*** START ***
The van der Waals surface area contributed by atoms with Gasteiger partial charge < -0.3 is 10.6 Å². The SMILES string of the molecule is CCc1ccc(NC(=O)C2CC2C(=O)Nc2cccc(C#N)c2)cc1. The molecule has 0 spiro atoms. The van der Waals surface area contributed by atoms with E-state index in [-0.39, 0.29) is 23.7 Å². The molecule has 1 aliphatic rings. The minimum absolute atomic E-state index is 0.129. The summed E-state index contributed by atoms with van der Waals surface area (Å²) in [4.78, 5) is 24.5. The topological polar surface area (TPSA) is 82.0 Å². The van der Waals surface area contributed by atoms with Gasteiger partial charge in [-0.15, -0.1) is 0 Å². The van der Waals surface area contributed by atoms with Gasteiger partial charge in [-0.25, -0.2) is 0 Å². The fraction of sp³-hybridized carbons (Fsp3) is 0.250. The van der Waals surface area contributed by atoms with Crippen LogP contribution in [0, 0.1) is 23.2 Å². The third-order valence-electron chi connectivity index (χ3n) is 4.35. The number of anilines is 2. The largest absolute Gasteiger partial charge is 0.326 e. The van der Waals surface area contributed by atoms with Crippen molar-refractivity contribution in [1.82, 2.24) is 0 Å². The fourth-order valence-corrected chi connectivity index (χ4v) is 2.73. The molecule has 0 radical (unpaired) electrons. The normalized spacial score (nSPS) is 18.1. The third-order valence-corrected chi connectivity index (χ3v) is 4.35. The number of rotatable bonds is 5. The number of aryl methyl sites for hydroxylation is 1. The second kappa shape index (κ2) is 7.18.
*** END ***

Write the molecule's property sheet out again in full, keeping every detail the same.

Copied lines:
The van der Waals surface area contributed by atoms with Gasteiger partial charge < -0.3 is 10.6 Å². The SMILES string of the molecule is CCc1ccc(NC(=O)C2CC2C(=O)Nc2cccc(C#N)c2)cc1. The molecule has 0 spiro atoms. The van der Waals surface area contributed by atoms with E-state index in [-0.39, 0.29) is 23.7 Å². The molecule has 1 aliphatic rings. The minimum absolute atomic E-state index is 0.129. The summed E-state index contributed by atoms with van der Waals surface area (Å²) in [4.78, 5) is 24.5. The topological polar surface area (TPSA) is 82.0 Å². The van der Waals surface area contributed by atoms with Gasteiger partial charge in [-0.15, -0.1) is 0 Å². The van der Waals surface area contributed by atoms with Gasteiger partial charge in [-0.25, -0.2) is 0 Å². The fraction of sp³-hybridized carbons (Fsp3) is 0.250. The van der Waals surface area contributed by atoms with Crippen LogP contribution in [0, 0.1) is 23.2 Å². The third-order valence-electron chi connectivity index (χ3n) is 4.35. The number of anilines is 2. The largest absolute Gasteiger partial charge is 0.326 e. The van der Waals surface area contributed by atoms with Crippen molar-refractivity contribution in [1.82, 2.24) is 0 Å². The fourth-order valence-corrected chi connectivity index (χ4v) is 2.73. The molecule has 0 radical (unpaired) electrons. The normalized spacial score (nSPS) is 18.1. The third-order valence-corrected chi connectivity index (χ3v) is 4.35. The number of rotatable bonds is 5. The number of aryl methyl sites for hydroxylation is 1. The second kappa shape index (κ2) is 7.18.